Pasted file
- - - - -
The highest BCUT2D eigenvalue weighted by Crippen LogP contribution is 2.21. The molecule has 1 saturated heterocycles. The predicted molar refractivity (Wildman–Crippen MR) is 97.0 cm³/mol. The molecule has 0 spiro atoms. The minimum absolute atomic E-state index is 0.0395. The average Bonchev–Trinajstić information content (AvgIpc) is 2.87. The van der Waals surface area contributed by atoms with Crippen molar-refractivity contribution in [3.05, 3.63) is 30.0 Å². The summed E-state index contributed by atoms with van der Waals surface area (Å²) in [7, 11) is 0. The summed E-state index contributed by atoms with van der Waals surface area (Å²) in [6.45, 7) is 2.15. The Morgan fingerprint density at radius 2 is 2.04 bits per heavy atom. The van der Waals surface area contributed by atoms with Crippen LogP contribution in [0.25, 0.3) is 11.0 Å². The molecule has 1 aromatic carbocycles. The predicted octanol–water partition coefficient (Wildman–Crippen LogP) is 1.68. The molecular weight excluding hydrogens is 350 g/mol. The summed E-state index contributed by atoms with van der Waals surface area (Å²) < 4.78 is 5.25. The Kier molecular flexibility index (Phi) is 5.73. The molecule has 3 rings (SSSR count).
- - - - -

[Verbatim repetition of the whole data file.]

The highest BCUT2D eigenvalue weighted by Crippen LogP contribution is 2.21. The molecule has 1 saturated heterocycles. The predicted molar refractivity (Wildman–Crippen MR) is 97.0 cm³/mol. The molecule has 0 spiro atoms. The minimum absolute atomic E-state index is 0.0395. The average Bonchev–Trinajstić information content (AvgIpc) is 2.87. The van der Waals surface area contributed by atoms with Crippen molar-refractivity contribution in [3.05, 3.63) is 30.0 Å². The summed E-state index contributed by atoms with van der Waals surface area (Å²) in [7, 11) is 0. The summed E-state index contributed by atoms with van der Waals surface area (Å²) in [6.45, 7) is 2.15. The Morgan fingerprint density at radius 2 is 2.04 bits per heavy atom. The van der Waals surface area contributed by atoms with Crippen LogP contribution in [0.25, 0.3) is 11.0 Å². The molecule has 1 aromatic carbocycles. The predicted octanol–water partition coefficient (Wildman–Crippen LogP) is 1.68. The molecular weight excluding hydrogens is 350 g/mol. The summed E-state index contributed by atoms with van der Waals surface area (Å²) < 4.78 is 5.25. The Kier molecular flexibility index (Phi) is 5.73. The molecule has 3 rings (SSSR count).